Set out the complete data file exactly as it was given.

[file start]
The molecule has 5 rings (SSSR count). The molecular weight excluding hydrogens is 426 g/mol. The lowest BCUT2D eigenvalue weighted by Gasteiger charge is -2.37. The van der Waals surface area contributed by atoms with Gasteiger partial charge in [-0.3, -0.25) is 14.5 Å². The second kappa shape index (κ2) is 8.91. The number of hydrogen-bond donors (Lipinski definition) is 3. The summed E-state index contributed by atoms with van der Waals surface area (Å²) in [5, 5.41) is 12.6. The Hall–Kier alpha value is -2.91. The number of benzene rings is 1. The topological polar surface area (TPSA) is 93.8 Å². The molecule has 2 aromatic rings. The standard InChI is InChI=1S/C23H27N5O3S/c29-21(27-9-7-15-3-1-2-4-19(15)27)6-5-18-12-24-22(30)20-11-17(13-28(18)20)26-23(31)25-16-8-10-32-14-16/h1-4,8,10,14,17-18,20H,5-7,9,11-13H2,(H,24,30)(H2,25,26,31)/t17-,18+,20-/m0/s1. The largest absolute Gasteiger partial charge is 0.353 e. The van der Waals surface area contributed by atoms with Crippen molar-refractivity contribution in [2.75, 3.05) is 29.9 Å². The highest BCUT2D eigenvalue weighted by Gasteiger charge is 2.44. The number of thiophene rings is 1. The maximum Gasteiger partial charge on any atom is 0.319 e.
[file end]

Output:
The molecule has 5 rings (SSSR count). The molecular weight excluding hydrogens is 426 g/mol. The lowest BCUT2D eigenvalue weighted by Gasteiger charge is -2.37. The van der Waals surface area contributed by atoms with Gasteiger partial charge in [-0.3, -0.25) is 14.5 Å². The second kappa shape index (κ2) is 8.91. The number of hydrogen-bond donors (Lipinski definition) is 3. The summed E-state index contributed by atoms with van der Waals surface area (Å²) in [5, 5.41) is 12.6. The Hall–Kier alpha value is -2.91. The number of benzene rings is 1. The topological polar surface area (TPSA) is 93.8 Å². The molecule has 2 aromatic rings. The standard InChI is InChI=1S/C23H27N5O3S/c29-21(27-9-7-15-3-1-2-4-19(15)27)6-5-18-12-24-22(30)20-11-17(13-28(18)20)26-23(31)25-16-8-10-32-14-16/h1-4,8,10,14,17-18,20H,5-7,9,11-13H2,(H,24,30)(H2,25,26,31)/t17-,18+,20-/m0/s1. The largest absolute Gasteiger partial charge is 0.353 e. The van der Waals surface area contributed by atoms with Crippen molar-refractivity contribution in [2.75, 3.05) is 29.9 Å². The highest BCUT2D eigenvalue weighted by Gasteiger charge is 2.44. The number of thiophene rings is 1. The maximum Gasteiger partial charge on any atom is 0.319 e.